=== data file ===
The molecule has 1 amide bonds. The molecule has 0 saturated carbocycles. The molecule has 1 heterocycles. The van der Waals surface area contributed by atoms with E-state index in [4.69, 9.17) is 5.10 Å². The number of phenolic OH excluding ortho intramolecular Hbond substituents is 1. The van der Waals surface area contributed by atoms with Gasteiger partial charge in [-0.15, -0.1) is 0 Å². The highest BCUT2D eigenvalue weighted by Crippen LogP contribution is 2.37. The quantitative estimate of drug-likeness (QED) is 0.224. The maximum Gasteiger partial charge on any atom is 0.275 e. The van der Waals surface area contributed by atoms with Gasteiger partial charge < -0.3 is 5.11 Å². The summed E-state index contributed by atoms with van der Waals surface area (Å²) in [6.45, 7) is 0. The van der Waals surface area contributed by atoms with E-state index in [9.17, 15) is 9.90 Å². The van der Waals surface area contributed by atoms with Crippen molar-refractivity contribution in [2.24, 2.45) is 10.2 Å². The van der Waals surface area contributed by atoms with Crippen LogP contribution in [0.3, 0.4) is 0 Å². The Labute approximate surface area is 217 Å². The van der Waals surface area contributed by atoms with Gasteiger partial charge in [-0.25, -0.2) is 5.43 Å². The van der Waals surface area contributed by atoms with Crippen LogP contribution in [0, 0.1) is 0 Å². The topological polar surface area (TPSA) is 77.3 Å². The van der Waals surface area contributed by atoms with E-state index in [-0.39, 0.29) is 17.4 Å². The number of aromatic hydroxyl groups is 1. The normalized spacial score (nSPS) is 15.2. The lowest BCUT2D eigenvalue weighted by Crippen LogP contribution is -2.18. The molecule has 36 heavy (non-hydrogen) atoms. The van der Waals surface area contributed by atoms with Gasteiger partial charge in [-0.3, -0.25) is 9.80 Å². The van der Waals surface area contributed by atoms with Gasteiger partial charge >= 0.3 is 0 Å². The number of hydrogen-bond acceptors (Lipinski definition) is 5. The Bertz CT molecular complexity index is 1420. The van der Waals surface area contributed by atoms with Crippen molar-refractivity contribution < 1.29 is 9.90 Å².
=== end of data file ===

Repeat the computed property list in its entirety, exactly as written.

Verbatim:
The molecule has 1 amide bonds. The molecule has 0 saturated carbocycles. The molecule has 1 heterocycles. The van der Waals surface area contributed by atoms with E-state index in [4.69, 9.17) is 5.10 Å². The number of phenolic OH excluding ortho intramolecular Hbond substituents is 1. The van der Waals surface area contributed by atoms with Gasteiger partial charge in [-0.15, -0.1) is 0 Å². The highest BCUT2D eigenvalue weighted by Crippen LogP contribution is 2.37. The quantitative estimate of drug-likeness (QED) is 0.224. The maximum Gasteiger partial charge on any atom is 0.275 e. The van der Waals surface area contributed by atoms with Gasteiger partial charge < -0.3 is 5.11 Å². The summed E-state index contributed by atoms with van der Waals surface area (Å²) in [6.45, 7) is 0. The van der Waals surface area contributed by atoms with E-state index in [9.17, 15) is 9.90 Å². The van der Waals surface area contributed by atoms with Crippen molar-refractivity contribution in [2.24, 2.45) is 10.2 Å². The van der Waals surface area contributed by atoms with Crippen LogP contribution in [0.3, 0.4) is 0 Å². The Labute approximate surface area is 217 Å². The van der Waals surface area contributed by atoms with Gasteiger partial charge in [-0.25, -0.2) is 5.43 Å². The van der Waals surface area contributed by atoms with Crippen LogP contribution in [0, 0.1) is 0 Å². The topological polar surface area (TPSA) is 77.3 Å². The van der Waals surface area contributed by atoms with E-state index in [-0.39, 0.29) is 17.4 Å². The number of aromatic hydroxyl groups is 1. The normalized spacial score (nSPS) is 15.2. The lowest BCUT2D eigenvalue weighted by Crippen LogP contribution is -2.18. The molecule has 36 heavy (non-hydrogen) atoms. The van der Waals surface area contributed by atoms with Gasteiger partial charge in [-0.3, -0.25) is 9.80 Å². The van der Waals surface area contributed by atoms with Gasteiger partial charge >= 0.3 is 0 Å². The number of hydrogen-bond acceptors (Lipinski definition) is 5. The Bertz CT molecular complexity index is 1420. The van der Waals surface area contributed by atoms with Crippen molar-refractivity contribution < 1.29 is 9.90 Å².